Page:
Monsanto has been a busy bee lately. In March, Monsanto and DuPont settled multiple patent lawsuits against each other, instead agreeing to cross-license some of each other's technology. Last week, Monsanto inked another cross-license deal with Dow Chemical , and finally another with Bayer AG this week.
Hard to tell where one ends and the other begins
Under the DuPont deal, DuPont will now pay Monsanto $1.75 billion over 10 years to use Monsanto's Roundup-ready soybean genes, which are used in about 90% of the soybeans grown in the United States. DuPont will also get to combine these genes with its own genes to create soybeans with multiple traits, which was the basis of Monsanto's initial patent infringement suit. In return, aside from the $1.75 billion, DuPont will drop an antitrust lawsuit it had filed against Monsanto.
As for the Dow Chemical deal, Monsanto will get to license Dow's herbicide-resistant corn, and in return, Dow gets to use Monsanto's newest corn rootworm resistance technology, which is still in the pipeline.
It's a good thing Dow is getting the new version of the technology, because in 2011, researchers began noticing that the rootworms in some fields in Iowa had become resistant to Monsanto's corn, which has a gene that essentially makes the corn a pesticide for that specific pest. The EPA now believes the resistant rootworms have spread to five other states in the Midwest. The EPA also notes that the Monsanto-resistant rootworms are more likely to develop a resistance to SmartStax, a combination herbicide-pesticide-resistant seed. So overall, this is a major headache for Monsanto, and the company has a lot riding on the new third version of its rootworm technology.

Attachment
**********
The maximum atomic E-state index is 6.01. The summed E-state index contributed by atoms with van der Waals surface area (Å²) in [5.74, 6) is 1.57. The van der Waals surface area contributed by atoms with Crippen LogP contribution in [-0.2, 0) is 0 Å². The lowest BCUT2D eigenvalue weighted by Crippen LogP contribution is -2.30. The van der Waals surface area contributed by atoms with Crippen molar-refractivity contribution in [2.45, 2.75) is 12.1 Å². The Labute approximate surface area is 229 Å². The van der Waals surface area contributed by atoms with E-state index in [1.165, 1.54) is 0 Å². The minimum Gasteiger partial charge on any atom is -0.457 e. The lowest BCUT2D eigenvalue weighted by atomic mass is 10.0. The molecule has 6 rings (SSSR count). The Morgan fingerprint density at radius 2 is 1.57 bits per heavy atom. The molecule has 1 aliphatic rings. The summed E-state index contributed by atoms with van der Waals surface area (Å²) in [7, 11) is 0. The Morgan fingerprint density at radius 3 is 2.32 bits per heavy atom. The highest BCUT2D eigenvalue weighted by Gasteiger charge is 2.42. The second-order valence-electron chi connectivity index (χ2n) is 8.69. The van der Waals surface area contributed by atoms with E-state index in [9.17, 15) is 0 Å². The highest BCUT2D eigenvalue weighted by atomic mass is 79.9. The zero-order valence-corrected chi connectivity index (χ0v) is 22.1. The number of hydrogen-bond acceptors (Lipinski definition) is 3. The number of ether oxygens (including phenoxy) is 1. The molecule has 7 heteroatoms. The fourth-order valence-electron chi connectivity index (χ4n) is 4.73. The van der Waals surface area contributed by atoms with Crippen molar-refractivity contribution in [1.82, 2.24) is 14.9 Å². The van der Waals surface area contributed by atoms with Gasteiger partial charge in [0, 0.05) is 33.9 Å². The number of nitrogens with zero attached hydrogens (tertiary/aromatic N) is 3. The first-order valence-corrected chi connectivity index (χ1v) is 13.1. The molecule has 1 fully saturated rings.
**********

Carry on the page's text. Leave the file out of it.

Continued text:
Finally, Monsanto agreed to license its Roundup-ready soybean technology to Bayer for use in the U.S. and Canada, as well as insect-repellent soybeans for use in Brazil. Monsanto will gain access to Bayer's weed and insect-control technology, to evaluate for incorporation into future Monsanto products.
Green fields ahead
All these deals mean more companies using Monsanto's traits, but with 90% of the soybean market already, the bigger benefit is Monsanto's access to other companies' technology, which will hopefully help it stay ahead of herbicide and pesticide resistant "superweeds" and "superbugs."
Monsanto also recently raised its full-year earnings guidance for the second quarter in a row, now up to $4.40-$4.50 per share. At around $100 per share, that doesn't make Monsanto's stock particularly cheap, but earnings are growing fast -- net income grew by 22% in the recently ended quarter. This is one company to get on your Watchlist today, and stay updated with future developments as it continues to dominate the seed market.
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